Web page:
Dear Lifehacker, I’m trying to find software that could be used in conjunction with Dropbox or other features to allow people to put a signature on a document and email it back or otherwise. I’m trying to cut back on paper and hug some trees! Any suggestions? Thanks, Signing Up
Your high school science class may have you associating the word “pivot” with the wonders of basic mechanics, but in this age it’s been hijacked for another purpose — a term to describe switching up your established direction for something completely different.
Many of the physical setups and mental tactics we’ve recommended to banish desktop clutter and the like can be summarized by the 5S methodology. It’s a Japanese system consisting of five principles to keep any work station clean, labelled, orderly, and efficient.
We asked our editors and contributors to create a blue-sky wishlist for all things productivity and software in 2009. Read on for their responses, and to contribute your own do-wants for the new year.
Flowcharts are supposed to be a combination of words and line drawings anyone can grasp, but some software solutions get far too complex with them. LucidChart, an online flowchart creator that offers a free plan with 5MB of online storage, gets back to black-ink/white-background basics. The standard process/decision/input/etc. inputs are in a left-hand toolbar, the diagram background is graph-lined paper, and it works fairly snappy on most browsers. There are custom images for certain fields, and you can upload custom images if you’d like. But for those who just want a clean and easy PDF, screengrab, or print-out, LucidChart’s basic tools are best. LucidChart has a free plan that requires a sign-up. LucidChart [via MakeUseOf.com]
The New York Times’ Shifting Careers column interviews Peggy Klaus, author of The Hard Truth About Soft Skills and noted proponent of the power of blogging, about the “soft skills” that everyone—especially the productivity-obsessed among us—can use occasional coaching on. Among the questions is one that any freelancer or over-scheduled office worker has probably pondered: How do you tell a boss or an important client that you can’t tackle a project, whether due to deadlines, preferences, or nearly any other reason. Klaus’ response:
All-nighters are usually symptoms of planning gone awry, but sometimes they’re just plain unavoidable. The Cranking Widgets Blog rounds up some hard-won advice on getting all the way to sunrise while actually getting your work done. Among the most valuable tips: Map Out Objectives Before Starting Work … If it’s 8:00 p.m. and you know you’ll be watching the sunrise from your desk, it’s best to plot out exactly what needs to be done on a sheet of paper and check things off as you complete them. You don’t want to have to count on your barely functioning brain to tell you what to do next, especially after you’ve been at it for several hours.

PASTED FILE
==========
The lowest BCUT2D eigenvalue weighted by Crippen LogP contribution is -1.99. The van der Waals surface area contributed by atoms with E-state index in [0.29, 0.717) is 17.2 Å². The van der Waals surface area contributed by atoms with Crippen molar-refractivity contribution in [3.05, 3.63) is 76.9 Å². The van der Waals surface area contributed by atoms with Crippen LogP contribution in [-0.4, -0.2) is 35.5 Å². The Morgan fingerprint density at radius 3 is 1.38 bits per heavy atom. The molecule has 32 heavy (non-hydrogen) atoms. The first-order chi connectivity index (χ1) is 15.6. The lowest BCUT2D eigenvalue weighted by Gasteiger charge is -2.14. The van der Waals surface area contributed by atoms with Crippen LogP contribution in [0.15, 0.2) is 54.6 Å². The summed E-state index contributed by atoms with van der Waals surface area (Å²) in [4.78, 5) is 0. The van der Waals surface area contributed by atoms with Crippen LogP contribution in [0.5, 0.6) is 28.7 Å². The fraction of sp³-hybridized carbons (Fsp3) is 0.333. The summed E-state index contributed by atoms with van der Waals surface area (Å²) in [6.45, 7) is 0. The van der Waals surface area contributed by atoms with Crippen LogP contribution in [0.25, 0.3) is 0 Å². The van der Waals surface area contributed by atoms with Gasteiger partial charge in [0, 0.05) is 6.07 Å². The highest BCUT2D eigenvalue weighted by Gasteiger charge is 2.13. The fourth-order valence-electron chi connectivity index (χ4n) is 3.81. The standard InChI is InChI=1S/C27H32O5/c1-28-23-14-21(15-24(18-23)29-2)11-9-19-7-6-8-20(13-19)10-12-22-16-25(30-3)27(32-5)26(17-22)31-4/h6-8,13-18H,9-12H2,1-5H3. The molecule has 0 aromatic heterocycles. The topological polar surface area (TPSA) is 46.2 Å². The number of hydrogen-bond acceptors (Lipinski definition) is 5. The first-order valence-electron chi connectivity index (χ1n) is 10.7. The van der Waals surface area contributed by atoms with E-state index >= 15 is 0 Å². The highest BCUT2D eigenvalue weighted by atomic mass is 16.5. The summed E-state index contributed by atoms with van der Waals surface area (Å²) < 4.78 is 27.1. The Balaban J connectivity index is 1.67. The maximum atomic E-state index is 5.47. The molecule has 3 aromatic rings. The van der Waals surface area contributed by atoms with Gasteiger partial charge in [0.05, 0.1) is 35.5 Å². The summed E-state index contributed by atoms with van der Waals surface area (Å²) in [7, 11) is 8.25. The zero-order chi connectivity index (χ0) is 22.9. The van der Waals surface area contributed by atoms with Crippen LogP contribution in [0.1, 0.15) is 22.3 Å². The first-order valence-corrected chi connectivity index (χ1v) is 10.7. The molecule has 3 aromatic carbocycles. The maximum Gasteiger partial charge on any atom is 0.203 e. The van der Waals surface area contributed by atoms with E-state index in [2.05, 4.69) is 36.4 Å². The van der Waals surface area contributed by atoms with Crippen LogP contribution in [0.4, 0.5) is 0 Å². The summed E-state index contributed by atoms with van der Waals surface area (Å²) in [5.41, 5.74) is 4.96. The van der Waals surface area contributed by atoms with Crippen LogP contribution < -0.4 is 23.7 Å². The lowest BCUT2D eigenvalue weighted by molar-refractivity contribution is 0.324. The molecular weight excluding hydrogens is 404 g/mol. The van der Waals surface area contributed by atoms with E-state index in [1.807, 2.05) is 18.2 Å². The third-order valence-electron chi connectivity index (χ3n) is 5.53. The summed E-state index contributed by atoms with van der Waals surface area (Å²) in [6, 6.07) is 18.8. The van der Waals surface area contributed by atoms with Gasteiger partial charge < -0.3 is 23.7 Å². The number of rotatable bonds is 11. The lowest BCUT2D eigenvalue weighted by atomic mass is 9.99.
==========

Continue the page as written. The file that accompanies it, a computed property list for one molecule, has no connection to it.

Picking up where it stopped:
I must sadly admit I can vouch for that wisdom, as it’s all too easy to get sidetracked at 3 a.m. by web sites and other time holes. For more all-night advice, check out tips for pulling an all-nighter studying. Photo by patpompak. How to Work Effectively for 24 Consecutive Hours [The Cranking Widgets Blog]
While there’s something to be said for multitasking, a serial workflow—completing one task after another in order of priority—can be much more conducive to getting your work done. Splitting your attention between several tasks at once can slow you down compared to knocking off one focused task after another on an ordered list. Today I’m going to show you how to create a serial workflow platform with just a few simple tools that you probably already use: plain text, a couple handy extensions, and browser tabs.
Constant phone interruptions can break up even the most dedicated workflow. However, you can solve this by setting aside a specific time each day to return and make your calls. Productivity blogger John Cox has more: Folks will leave you messages. Return those messages at a set time. Try to say between 10AM and 11AM in the morning and 2PM and 3PM in the afternoon is the time that I call people back. Not before, not after. I suppose there could always be exceptions to the rule due to emergencies, but to be honest with you, I haven’t had to make the exception. The only reason that folks expect an immediate return call is because we train them into that behavior.
I’ve had to do this since I started working exclusively from home, and it’s cut my distractions down pretty drastically. If you’ve set aside a specific phone time, please share in the comments how this is working (or not working) for you.7 Habits [John Cox]